Oakland Fire Chief Teresa Deloach Reed
By J. Douglas Allen-Taylor
Oakland’s Local 55 Firefighters Union ended a planned lobbying and media campaign before it got off the ground after learning that the City of Oakland was reversing a decision to continue rotating closures of two of the city’s 32 fire stations.
A spokesperson for Local 55 said this week that the union had learned that beginning in July, Fire Department officials will be cutting the station “brownout” from two rotating closures to one.
In an email this week sent out to Mayor Jean Quan and members of the Oakland City Council but not released by the firefighters union to media representatives, Local 55 representatives had originally called the city’s failure to end the rotating station closures a “bait-and switch…misusing almost $8 million in federal funds and endangering public safety in Oakland. … We feel that the taxpayers of Oakland have been misled, and they are being deprived of the fire protection they deserve. … This money was specifically requested, granted, and earmarked for one purpose alone: to re-open firehouses.”
The Oakland Post received a copy of the Local 55 email from sources at Oakland City Hall. Local 55 representatives would not speak on the record concerning the ending of their planned lobbying and media campaign or the decision of the city to reduce the rotating fire station closures from two to one.
Representatives of the Oakland Fire Department could not be contacted for comment for this story.
The rotating station closures were expected to end altogether after the announcement last December that Oakland had been awarded a $7.8 million grant through the Department of Homeland Security’s Staffing for Adequate Fire and Emergency Response (SAFER) program.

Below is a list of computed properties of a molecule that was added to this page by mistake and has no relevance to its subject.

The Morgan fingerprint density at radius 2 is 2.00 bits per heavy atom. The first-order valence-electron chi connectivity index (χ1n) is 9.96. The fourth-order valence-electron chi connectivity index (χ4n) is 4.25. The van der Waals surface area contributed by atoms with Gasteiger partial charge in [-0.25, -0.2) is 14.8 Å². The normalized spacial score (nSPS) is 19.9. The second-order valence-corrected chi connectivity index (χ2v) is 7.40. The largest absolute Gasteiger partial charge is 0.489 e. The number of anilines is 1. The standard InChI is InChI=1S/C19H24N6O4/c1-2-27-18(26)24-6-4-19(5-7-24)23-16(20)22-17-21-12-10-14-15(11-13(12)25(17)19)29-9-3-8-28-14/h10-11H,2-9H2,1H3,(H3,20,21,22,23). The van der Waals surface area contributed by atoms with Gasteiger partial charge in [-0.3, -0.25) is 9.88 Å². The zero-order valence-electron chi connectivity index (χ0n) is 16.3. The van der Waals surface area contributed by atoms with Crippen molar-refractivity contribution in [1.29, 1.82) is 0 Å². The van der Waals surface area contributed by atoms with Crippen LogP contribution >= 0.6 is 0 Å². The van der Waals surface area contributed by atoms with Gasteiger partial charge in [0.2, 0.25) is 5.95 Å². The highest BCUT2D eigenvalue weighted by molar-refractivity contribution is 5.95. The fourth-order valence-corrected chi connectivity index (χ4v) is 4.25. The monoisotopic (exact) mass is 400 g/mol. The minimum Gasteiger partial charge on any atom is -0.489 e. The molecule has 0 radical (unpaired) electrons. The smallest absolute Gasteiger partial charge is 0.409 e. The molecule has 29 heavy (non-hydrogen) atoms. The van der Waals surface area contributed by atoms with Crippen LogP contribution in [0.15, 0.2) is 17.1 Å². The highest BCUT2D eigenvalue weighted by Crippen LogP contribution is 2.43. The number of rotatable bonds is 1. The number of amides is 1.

In a report to City Administrator Deanna Santana last January, Oakland Fire Chief Teresa Deloach Reed said that “with the grant funding, the service level will be restored to [the complete] thirty-two companies,” while Santana wrote in her weekly bulletin that the grant would allow the city to “discontinue the rotational brown-outs of two engine companies each day.”
However, by the time the SAFER grant came before the Oakland City Council Public Safety Committee in late February, Fire Department officials were saying that while the grant will be used to hire 24 new Oakland firefighters, it would not end the two-station rotating closures.
“After talking with the grantor, the guidelines for the grant state specifically that it will only pay the cost to fund new hires,” a Fire Department staff member told Public Safety Committee members last February. “To put an engine back in service you also have the cost of a company officer and an engineer, and the grant will not pay that cost.”
Because of budget problems, the Oakland Fire Department began what they called a station “brownout” procedure last summer, with two of the city’s stations closing for three-day periods on a rotating basis. Under the procedure, fire service calls are answered by the station closest to the temporarily closed station.
In announcing the planned closures last year, Oakland Fire Chief Teresa Deloach Reed said that “We understand that closing fire stations could potentially impact service to Oakland residents” because of increased response times. The closures were expected to save $4 million a year in city funds.